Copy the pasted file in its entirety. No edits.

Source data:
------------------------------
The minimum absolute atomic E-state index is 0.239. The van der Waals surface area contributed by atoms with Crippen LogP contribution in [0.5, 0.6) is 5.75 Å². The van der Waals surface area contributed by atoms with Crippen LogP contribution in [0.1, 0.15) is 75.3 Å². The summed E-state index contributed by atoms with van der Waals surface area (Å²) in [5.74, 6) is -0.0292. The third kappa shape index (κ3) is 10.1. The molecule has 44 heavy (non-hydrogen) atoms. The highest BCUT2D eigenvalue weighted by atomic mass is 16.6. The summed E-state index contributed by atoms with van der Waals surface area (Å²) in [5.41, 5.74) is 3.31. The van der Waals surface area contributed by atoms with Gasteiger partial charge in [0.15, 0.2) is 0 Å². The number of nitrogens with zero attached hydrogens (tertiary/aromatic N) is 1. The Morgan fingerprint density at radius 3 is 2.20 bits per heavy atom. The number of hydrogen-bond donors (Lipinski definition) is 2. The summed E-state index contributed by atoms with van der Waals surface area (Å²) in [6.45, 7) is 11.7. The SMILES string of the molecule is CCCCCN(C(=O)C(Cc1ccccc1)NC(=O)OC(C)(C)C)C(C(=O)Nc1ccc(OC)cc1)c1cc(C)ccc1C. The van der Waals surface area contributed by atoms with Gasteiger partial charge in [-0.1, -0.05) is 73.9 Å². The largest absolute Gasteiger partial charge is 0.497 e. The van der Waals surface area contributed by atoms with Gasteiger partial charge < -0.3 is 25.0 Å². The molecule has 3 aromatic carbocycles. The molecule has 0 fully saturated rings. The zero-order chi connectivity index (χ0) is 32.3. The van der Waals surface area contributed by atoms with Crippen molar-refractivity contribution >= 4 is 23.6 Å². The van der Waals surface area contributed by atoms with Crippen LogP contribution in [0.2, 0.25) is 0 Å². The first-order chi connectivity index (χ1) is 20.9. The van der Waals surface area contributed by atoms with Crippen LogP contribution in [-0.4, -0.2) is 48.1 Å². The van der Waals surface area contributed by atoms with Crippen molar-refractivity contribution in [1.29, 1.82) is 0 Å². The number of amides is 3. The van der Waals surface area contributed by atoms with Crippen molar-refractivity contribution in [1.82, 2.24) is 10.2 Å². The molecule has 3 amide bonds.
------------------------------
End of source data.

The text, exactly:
The minimum absolute atomic E-state index is 0.239. The van der Waals surface area contributed by atoms with Crippen LogP contribution in [0.5, 0.6) is 5.75 Å². The van der Waals surface area contributed by atoms with Crippen LogP contribution in [0.1, 0.15) is 75.3 Å². The summed E-state index contributed by atoms with van der Waals surface area (Å²) in [5.74, 6) is -0.0292. The third kappa shape index (κ3) is 10.1. The molecule has 44 heavy (non-hydrogen) atoms. The highest BCUT2D eigenvalue weighted by atomic mass is 16.6. The summed E-state index contributed by atoms with van der Waals surface area (Å²) in [5.41, 5.74) is 3.31. The van der Waals surface area contributed by atoms with Gasteiger partial charge in [0.15, 0.2) is 0 Å². The number of nitrogens with zero attached hydrogens (tertiary/aromatic N) is 1. The Morgan fingerprint density at radius 3 is 2.20 bits per heavy atom. The number of hydrogen-bond donors (Lipinski definition) is 2. The summed E-state index contributed by atoms with van der Waals surface area (Å²) in [6.45, 7) is 11.7. The SMILES string of the molecule is CCCCCN(C(=O)C(Cc1ccccc1)NC(=O)OC(C)(C)C)C(C(=O)Nc1ccc(OC)cc1)c1cc(C)ccc1C. The van der Waals surface area contributed by atoms with Gasteiger partial charge in [-0.1, -0.05) is 73.9 Å². The largest absolute Gasteiger partial charge is 0.497 e. The van der Waals surface area contributed by atoms with Gasteiger partial charge < -0.3 is 25.0 Å². The molecule has 3 aromatic carbocycles. The molecule has 0 fully saturated rings. The zero-order chi connectivity index (χ0) is 32.3. The van der Waals surface area contributed by atoms with Crippen molar-refractivity contribution >= 4 is 23.6 Å². The van der Waals surface area contributed by atoms with Crippen LogP contribution in [0.2, 0.25) is 0 Å². The first-order chi connectivity index (χ1) is 20.9. The van der Waals surface area contributed by atoms with Crippen LogP contribution in [-0.4, -0.2) is 48.1 Å². The van der Waals surface area contributed by atoms with Crippen molar-refractivity contribution in [1.29, 1.82) is 0 Å². The number of amides is 3. The van der Waals surface area contributed by atoms with Crippen molar-refractivity contribution in [1.82, 2.24) is 10.2 Å². The molecule has 3 amide bonds.